I'd made it pretty clear I was talking about the physical (in no way animalistic) manifestation of femininity, because, yes, femininity is both physical and mental / characteristic. If only people would actually make solid arguments referring to the actual points being made, and not just disagreeing for the sake of it. 

@notme this was addressed to you, it would be appreciated if you cleared up some of the questions I had for you.

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7 hours ago, 2Timeless said:

Socio-cultural femininity (or even masculinity) is subjective to the society one lives in. So, being elegant and dignified may not have the same definition in every single culture in the whole world, naturally. 

Yes, I agree.

7 hours ago, 2Timeless said:

Okay, so femininity is then being a passive damsel in distress waiting for her knight in shining armour to save her from the evil villain ruining her oh-so-sorrowful life? Again, not all women view femininity that way. And, actually, these beloved Disney figures are quite sexist and animalistic in their own right -  tiny waistline, long legs, long beautiful hair etc. 

Some people might still define femininity as being passive, but I think that's outdated and only ever applied to aristocracy anyway. And yes, I already said that Disney female characters have sexualized femininity. 

7 hours ago, 2Timeless said:

I'd made it pretty clear I was talking about the physical (in no way animalistic) manifestation of femininity, because, yes, femininity is both physical and mental / characteristic. If only people would actually make solid arguments referring to the actual points being made, and not just disagreeing for the sake of it.

I don't understand this accusation. My point has been all along that there is more to femininity than the physical, not that the physical doesn't exist. 

7 hours ago, 2Timeless said:

 

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8 minutes ago, Ruqaya101 said:

could you please clarify what youre trying to say?

I'm saying our bodies are animals. It is our souls which make us human. To call bodies and things related to bodies animalistic is not absurd. 

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10 minutes ago, 2Timeless said:

@notme this was addressed to you, it would be appreciated if you cleared up some of the questions I had for you.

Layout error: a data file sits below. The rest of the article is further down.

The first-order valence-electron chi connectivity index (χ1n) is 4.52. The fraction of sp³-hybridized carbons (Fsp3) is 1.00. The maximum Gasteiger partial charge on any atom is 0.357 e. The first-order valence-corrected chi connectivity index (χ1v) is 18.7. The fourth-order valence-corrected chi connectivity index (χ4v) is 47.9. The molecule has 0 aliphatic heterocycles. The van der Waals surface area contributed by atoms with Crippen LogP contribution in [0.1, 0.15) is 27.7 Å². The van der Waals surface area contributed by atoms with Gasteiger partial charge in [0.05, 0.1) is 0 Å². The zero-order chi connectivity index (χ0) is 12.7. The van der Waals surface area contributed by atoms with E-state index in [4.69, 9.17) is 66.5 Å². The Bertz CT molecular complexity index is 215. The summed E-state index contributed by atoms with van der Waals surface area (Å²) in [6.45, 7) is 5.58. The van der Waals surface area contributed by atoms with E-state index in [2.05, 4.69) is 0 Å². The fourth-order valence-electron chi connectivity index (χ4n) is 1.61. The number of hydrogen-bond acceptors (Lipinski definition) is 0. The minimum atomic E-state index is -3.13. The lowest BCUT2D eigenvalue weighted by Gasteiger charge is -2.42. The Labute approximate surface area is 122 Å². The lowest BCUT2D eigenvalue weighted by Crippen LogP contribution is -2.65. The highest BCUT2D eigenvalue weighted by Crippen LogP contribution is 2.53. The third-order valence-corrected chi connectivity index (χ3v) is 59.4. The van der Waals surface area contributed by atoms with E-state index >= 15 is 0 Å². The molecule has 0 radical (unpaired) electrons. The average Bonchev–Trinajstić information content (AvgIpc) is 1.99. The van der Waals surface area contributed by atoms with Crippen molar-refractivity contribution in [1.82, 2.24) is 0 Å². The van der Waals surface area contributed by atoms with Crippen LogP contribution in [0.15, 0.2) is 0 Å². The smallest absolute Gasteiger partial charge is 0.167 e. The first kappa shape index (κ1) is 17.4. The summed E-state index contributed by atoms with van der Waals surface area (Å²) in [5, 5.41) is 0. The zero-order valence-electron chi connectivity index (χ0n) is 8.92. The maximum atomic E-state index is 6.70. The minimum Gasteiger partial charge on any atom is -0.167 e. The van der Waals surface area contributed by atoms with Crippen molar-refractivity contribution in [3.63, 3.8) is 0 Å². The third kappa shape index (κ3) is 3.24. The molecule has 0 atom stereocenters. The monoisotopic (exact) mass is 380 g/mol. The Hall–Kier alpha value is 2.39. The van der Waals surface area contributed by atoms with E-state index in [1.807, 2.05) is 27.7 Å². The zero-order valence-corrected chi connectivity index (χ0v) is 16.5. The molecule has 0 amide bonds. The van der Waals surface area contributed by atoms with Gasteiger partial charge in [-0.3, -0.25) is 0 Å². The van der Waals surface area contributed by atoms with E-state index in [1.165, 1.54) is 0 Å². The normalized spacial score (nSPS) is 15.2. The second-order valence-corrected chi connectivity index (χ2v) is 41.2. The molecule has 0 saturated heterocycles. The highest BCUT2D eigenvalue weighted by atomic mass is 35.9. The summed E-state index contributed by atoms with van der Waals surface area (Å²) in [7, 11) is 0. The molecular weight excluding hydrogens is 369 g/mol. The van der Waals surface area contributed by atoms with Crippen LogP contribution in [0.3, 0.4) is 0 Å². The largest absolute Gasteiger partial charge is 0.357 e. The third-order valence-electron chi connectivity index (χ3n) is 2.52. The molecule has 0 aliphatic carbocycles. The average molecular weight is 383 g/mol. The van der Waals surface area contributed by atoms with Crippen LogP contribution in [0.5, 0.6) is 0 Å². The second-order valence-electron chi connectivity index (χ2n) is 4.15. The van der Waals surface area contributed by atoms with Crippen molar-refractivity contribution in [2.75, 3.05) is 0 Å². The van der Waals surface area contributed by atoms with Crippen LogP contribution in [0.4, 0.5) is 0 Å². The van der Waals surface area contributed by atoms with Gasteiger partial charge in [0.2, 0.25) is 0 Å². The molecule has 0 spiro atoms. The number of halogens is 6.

:) Give me a minute please. I'm over here doing some very feminine child raising while attempting to browse shiachat! 

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14 minutes ago, notme said:

Yes, I agree.

Some people might still define femininity as being passive, but I think that's outdated and only ever applied to aristocracy anyway. And yes, I already said that Disney female characters have sexualized femininity. 

I don't understand this accusation. My point has been all along that there is more to femininity than the physical, not that the physical doesn't exist. 

lol okay, i agree with what you're saying too. What are we disagreeing about?

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14 minutes ago, notme said:

I'm saying our bodies are animals. It is our souls which make us human. To call bodies and things related to bodies animalistic is not absurd. 

I think there is a difference in the concept of the term "animalistic".  

The word, animalistic, can imply instinctive and impulsive - primitive traits that are not associated with development and progression through reflection and purpose.

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15 minutes ago, Maryaam said:

I think there is a difference in the concept of the term "animalistic".  

The word, animalistic, can imply instinctive and impulsive - primitive traits that are not associated with development and progression through reflection and purpose.

True. Thanks.

What I meant is "related to the animal aspect the human". I understand how that would be misunderstood. Is there a better word I should have used? 

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Allah made women so men don't feel alone in this world and have a partner so I am sure women have to appear pleasing in the first place to men and in regards to man's appearance who cares....hahahha just joking females dont get angry